“It’s not coy; I can’t figure out how anybody else could tell someone that they’re in trouble in any more dramatic a fashion than these kids are.”

Tshakapesh has spent many nights this past summer looking for kids who are sniffing gas, and trying to convince them to go home. He says that, on average, he will find at least 15 kids in a single night.

“I’m out there almost every night, driving kids back home,” says Tshakapesh.

‘Kids, they’ll listen to you. … They’re seeking attention, which they’re not getting in their homes, I guess.”

“They’ll jump into the back of the truck, and they’ll go home. … But you can’t keep doing that every night.”


Vandalism as a cry for help

But brain damage from the fumes isn't the only major concern when it comes to gas sniffing. According to Muller and Tshakapesh, fires are being lit on a nightly basis, often close to houses and other buildings. There’s also widespread vandalism taking place in the community.

“There’s graffiti everywhere, and they tried to set the store on fire, and they set fires all over the place. They’ve trashed like five trailers now,” says Muller.

“They wrote on one building: ‘We Want to Die — Nobody’s listening to us.’”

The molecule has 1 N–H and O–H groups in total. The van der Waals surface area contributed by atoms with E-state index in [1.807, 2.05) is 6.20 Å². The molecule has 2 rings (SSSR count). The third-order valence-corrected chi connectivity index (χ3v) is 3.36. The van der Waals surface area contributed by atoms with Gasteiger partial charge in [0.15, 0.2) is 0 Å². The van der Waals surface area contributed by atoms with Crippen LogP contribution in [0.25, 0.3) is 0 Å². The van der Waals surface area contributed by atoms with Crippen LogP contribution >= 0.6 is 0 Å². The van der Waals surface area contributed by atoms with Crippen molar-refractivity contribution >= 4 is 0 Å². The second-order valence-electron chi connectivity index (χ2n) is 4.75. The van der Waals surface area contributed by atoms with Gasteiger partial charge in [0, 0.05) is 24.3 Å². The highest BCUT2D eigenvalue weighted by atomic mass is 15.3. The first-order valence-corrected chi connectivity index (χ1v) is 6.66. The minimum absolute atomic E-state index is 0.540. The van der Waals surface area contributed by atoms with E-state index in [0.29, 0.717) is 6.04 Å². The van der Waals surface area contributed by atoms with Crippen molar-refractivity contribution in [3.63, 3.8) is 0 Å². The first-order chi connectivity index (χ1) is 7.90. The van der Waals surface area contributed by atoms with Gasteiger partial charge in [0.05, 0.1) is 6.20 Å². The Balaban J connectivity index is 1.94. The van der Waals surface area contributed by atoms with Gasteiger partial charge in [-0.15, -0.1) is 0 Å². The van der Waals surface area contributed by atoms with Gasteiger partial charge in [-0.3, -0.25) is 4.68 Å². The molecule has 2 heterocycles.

One of the biggest hurdles for the youth in overcoming their gas-sniffing problems, according to Tshakapesh and Muller, is widespread parenting issues in the community.

“We try to talk to the parents and they say, ‘It’s your job, Simeon. … You’re supposed to be looking after everyone in the community,’” says Tshakapesh.

“Parents have to start doing something. On top of that they also need help being parents; be taught how to parent.”

Muller believes that no amount of treatment will be effective if the kids are just going to return home to the same dysfunctional environment.

“For the past 20 years, the kids go out for treatment, do brilliantly out in treatment, come back home, and are gas sniffing that night because things haven’t changed at home,” says Muller.

Tshakapesh feels that the provincial and federal government have been ignoring the gas-sniffing problem in Natuashish for too long.

“If that happened anywhere else in Canada with non-aboriginal kids, I think Canada or the province … would step in and do something about it,” says Tshakapesh.

“But when it happens to aboriginal kids, they don’t care.”